Simulate correlated variables by using the Iman-Conover transformation


Simulating univariate data is relatively easy. Simulating multivariate data is much harder. The main difficulty is to generate variables that have given univariate distributions but also are correlated with each other according to a specified correlation matrix. However, Iman and Conover (1982, "A distribution-free approach to inducing rank correlation among input variables") proposed a transformation that approximately induces a specified correlation among component variables without changing the univariate distribution of the components. (The univariate distributions are called the marginal distributions.) The Iman-Conover transformation is designed to transform continuous variables.

This article defines the Iman-Conover transformation. You can use the transformation to generate a random sample that has (approximately) a given correlation structure and known marginal distributions. The Iman-Conover transformation uses rank correlation, rather than Pearson correlation. In practice, the rank correlation and the Pearson correlation are often close to each other.

This article shows how to use the Iman-Conover transformation. A separate article explains how the Iman-Conover transformation works. The example and SAS program in this article are adapted from Chapter 9 of my book Simulating Data with SAS (Wicklin, 2013).

Create simulated data with known distributions

To use the Iman-Conover transformation, you must specify two things: A set of data and a target correlation matrix. The transformation will induce the specified correlation in the data by rearranging (or permuting) the columns of the data. In other words, the algorithm permutes the columns independently to induce the specified correlation without changing the marginal distributions.

This example generates data with four variables whose marginal distributions are normal, lognormal, exponential, and uniform, respectively. It does not matter whether the original data are correlated or not. For simplicity, generate each variable independently, so the initial correlation matrix is approximately the identity matrix. The following SAS DATA step simulates four variables from the specified distributions. The call to PROC CORR computes the rank correlation of the original data. It also creates a scatter plot matrix that shows the marginal distributions of the variable in the diagonal cells and the bivariate joint distributions in the off-diagonal cells.

%let N = 100; /* sample size */
/* independently simulate variables from known distributions */
data SimIndep;
call streaminit(12345);
do i = 1 to &N;
   Normal    = rand("Normal");
   Lognormal = rand("Lognormal");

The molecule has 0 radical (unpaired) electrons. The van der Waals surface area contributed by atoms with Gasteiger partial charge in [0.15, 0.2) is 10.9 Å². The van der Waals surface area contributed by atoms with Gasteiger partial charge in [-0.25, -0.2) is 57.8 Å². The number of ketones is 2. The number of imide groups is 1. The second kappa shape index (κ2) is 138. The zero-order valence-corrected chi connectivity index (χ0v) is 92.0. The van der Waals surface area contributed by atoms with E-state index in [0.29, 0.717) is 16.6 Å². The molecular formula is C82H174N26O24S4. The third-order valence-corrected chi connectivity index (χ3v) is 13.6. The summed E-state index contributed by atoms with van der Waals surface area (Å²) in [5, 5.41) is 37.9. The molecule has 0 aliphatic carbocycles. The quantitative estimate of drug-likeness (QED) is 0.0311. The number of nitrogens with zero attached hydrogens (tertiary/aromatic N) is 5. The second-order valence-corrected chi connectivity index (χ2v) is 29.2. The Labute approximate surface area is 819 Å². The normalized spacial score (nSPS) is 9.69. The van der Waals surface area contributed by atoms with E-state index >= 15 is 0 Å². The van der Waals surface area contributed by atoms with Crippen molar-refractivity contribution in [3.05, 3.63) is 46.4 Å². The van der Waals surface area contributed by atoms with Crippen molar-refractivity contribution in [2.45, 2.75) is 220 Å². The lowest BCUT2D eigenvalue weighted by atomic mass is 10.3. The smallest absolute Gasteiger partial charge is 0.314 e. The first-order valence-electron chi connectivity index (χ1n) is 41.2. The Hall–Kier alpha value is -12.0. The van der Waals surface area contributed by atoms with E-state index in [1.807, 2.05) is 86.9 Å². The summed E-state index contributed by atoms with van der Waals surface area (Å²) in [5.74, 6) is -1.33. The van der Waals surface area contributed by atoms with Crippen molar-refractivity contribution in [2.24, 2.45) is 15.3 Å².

Expon     = rand("Expo");
   Uniform   = rand("Uniform");
drop i;
proc corr data=SimIndep Spearman noprob plots=matrix(hist);
   var Normal Lognormal Expon Uniform;

For these simulated data, the table shows that the rank correlation between any pair of variables is small. None of the correlations are statistically different from 0, which you can verify by removing the NOPROB option from the PROC CORR statement.

Implement the Iman-Conover transformation in SAS

The Iman-Conover transformation is actually a sequence of transformations of multivariate data. The following program defines the Iman-Conover transformation as a SAS/IML function. An explanation of the function is provided in a separate article.

/* define a store a SAS/IML function that computes the Iman-Conover transformation */
proc iml;
/* Input: X is a data matrix with k columns
          C is a (k x k) rank correlation matrix
   Output: A matrix W. The i_th column of W is a permutation of the i_th
          columns of X. The rank correlation of W is close to the 
          specified correlation matrix, C.
start ImanConoverTransform(X, C);
   N = nrow(X);
   S = J(N, ncol(X));
   /* T1: Create normal scores of each column */
   do i = 1 to ncol(X);
      ranks = ranktie(X[,i], "mean");          /* tied ranks */
      S[,i] = quantile("Normal", ranks/(N+1)); /* van der Waerden scores */
   /* T2: apply two linear transformations to the scores */
   CS = corr(S);        /* correlation of scores */
   Q = root(CS);        /* Cholesky root of correlation of scores */
   P = root(C);         /* Cholesky root of target correlation */
   T = solve(Q,P);      /* same as  T = inv(Q) * P; */
   Y = S*T;             /* transform scores: Y has rank corr close to target C */
   /* T3: Permute or reorder data in the columns of X to have the same ranks as Y */
   W = X;
   do i = 1 to ncol(Y);
      rank = rank(Y[,i]);          /* use ranks as subscripts, so no tied ranks */
      tmp = W[,i]; call sort(tmp); /* sort column by ranks */
      W[,i] = tmp[rank];           /* reorder the column of X by the ranks of M */
   return( W );
store module=(ImanConoverTransform);  /* store definition for later use */